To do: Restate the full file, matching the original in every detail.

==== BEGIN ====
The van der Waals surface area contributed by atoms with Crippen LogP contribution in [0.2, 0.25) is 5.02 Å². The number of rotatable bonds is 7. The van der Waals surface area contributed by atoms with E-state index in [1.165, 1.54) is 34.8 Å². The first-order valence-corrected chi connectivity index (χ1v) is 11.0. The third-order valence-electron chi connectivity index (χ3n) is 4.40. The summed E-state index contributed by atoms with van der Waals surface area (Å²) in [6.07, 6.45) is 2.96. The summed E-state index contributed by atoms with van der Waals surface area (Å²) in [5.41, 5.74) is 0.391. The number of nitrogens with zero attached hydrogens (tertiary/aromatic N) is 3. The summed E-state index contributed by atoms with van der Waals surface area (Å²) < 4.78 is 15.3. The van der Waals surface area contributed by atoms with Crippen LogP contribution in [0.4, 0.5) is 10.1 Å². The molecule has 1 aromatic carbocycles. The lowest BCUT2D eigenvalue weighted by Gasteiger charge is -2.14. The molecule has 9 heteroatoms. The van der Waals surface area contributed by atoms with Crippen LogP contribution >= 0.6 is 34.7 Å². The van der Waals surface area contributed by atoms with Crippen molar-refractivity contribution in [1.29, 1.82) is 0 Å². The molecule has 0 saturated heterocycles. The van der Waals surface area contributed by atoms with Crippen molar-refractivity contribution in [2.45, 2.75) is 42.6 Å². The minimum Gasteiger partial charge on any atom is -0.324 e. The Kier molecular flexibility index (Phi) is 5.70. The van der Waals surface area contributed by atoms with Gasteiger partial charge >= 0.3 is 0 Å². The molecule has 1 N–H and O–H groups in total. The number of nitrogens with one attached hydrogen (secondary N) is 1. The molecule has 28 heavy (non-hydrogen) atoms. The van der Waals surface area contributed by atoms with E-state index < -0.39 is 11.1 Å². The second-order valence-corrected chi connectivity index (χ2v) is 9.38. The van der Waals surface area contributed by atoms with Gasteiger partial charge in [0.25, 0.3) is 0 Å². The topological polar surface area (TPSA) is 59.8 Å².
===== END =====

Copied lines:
The van der Waals surface area contributed by atoms with Crippen LogP contribution in [0.2, 0.25) is 5.02 Å². The number of rotatable bonds is 7. The van der Waals surface area contributed by atoms with E-state index in [1.165, 1.54) is 34.8 Å². The first-order valence-corrected chi connectivity index (χ1v) is 11.0. The third-order valence-electron chi connectivity index (χ3n) is 4.40. The summed E-state index contributed by atoms with van der Waals surface area (Å²) in [6.07, 6.45) is 2.96. The summed E-state index contributed by atoms with van der Waals surface area (Å²) in [5.41, 5.74) is 0.391. The number of nitrogens with zero attached hydrogens (tertiary/aromatic N) is 3. The summed E-state index contributed by atoms with van der Waals surface area (Å²) < 4.78 is 15.3. The van der Waals surface area contributed by atoms with Crippen LogP contribution in [0.4, 0.5) is 10.1 Å². The molecule has 1 aromatic carbocycles. The lowest BCUT2D eigenvalue weighted by Gasteiger charge is -2.14. The molecule has 9 heteroatoms. The van der Waals surface area contributed by atoms with Crippen LogP contribution >= 0.6 is 34.7 Å². The van der Waals surface area contributed by atoms with Crippen molar-refractivity contribution in [1.29, 1.82) is 0 Å². The molecule has 0 saturated heterocycles. The van der Waals surface area contributed by atoms with Crippen molar-refractivity contribution in [2.45, 2.75) is 42.6 Å². The minimum Gasteiger partial charge on any atom is -0.324 e. The Kier molecular flexibility index (Phi) is 5.70. The van der Waals surface area contributed by atoms with Gasteiger partial charge >= 0.3 is 0 Å². The molecule has 1 N–H and O–H groups in total. The number of nitrogens with one attached hydrogen (secondary N) is 1. The molecule has 28 heavy (non-hydrogen) atoms. The van der Waals surface area contributed by atoms with E-state index < -0.39 is 11.1 Å². The second-order valence-corrected chi connectivity index (χ2v) is 9.38. The van der Waals surface area contributed by atoms with Gasteiger partial charge in [0.25, 0.3) is 0 Å². The topological polar surface area (TPSA) is 59.8 Å².